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A mass of ice that has become so heavy that it deforms and starts to slowly move.

The ice in glaciers makes up the largest reservoirs of fresh water on the planet, more than all the lakes and rivers combined. Today glaciers cover almost 10 percent of the world’s land area. However, during the ice ages the glaciers covered 30 percent.

There are three types of glaciers. Alpine Glaciers are found on mountains, Tidewater Glaciers flow into the sea and give rise to icebergs and Continental Glaciers or Continental Ice Sheets cover very large areas on more level ground.

Today, Continental Glaciers are only found in Greenland and Antarctica. They are so large and contain so much water that if all the ice melted on Greenland, the sea level would rise with 6 meters, and if all the ice melted on Antarctica, the sea level would rise with an incredible 65 meters. Fortunately, not even the most pessimistic climate models predict that all the ice will melt.

The glaciers, however, are shrinking and melting throughout the world. In the European Alps, for instance, three percent of the ice is currently lost every year and scientists predict that all the glaciers in the Alps will have disappeared by 2050. The situation is similar in other places such as on the Kilimanjaro in Africa, the Andes in Peru and the Himalaya in Asia. Most experts agree that this melting is caused by global warming.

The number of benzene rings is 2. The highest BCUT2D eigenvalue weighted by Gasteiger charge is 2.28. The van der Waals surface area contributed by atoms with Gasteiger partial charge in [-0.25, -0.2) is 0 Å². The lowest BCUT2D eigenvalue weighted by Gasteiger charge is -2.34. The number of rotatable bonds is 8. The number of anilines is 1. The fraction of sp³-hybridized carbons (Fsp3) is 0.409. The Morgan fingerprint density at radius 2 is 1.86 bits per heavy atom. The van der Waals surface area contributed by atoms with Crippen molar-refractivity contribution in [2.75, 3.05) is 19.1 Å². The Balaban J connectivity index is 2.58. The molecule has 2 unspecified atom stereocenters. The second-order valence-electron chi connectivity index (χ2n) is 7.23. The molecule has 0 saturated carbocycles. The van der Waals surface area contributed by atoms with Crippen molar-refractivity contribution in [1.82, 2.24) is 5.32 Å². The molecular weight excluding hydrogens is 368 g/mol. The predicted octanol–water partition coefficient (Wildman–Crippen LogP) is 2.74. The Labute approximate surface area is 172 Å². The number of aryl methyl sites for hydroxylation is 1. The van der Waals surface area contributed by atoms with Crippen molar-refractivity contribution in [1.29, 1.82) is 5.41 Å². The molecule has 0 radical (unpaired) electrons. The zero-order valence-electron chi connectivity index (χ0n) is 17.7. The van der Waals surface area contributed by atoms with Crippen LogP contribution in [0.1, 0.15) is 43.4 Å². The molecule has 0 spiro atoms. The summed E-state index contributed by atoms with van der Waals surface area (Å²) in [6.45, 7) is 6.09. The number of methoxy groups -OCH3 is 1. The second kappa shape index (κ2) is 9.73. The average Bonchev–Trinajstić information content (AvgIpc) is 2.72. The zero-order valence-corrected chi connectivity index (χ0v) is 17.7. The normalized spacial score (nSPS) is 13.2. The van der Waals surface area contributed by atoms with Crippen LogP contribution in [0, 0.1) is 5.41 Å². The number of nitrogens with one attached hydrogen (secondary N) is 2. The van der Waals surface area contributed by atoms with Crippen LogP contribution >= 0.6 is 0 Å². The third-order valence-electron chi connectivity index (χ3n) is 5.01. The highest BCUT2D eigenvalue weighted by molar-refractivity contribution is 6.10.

Glaciers form and grow when snow falls during the winter. In the summer period some, but not all, of the snow melts, which results in the addition of a snow layer ever year. As the years pass the ice gets thicker and thicker and at some point the ice sheet is so thick that its mass deforms the snow at the bottom and makes it behave a bit like a fluid. If the ice is on a slope then gravity will cause the glacier to move downhill. This movement, though, is very slow and not visible with the naked eye.

Usually glaciers move with a speed around 1 km per year, but the fastest glacier in the world, the Jakobshavn Isbrae on Greenland, moves with a speed of 12 km per year. The formation and growth of glaciers is also known as glaciation.

Interestingly, glaciers are also found on Mars. The landscape on the Red Planet shows clear evidence of the movement of past glaciers and active glaciers have also recently been discovered on Mars.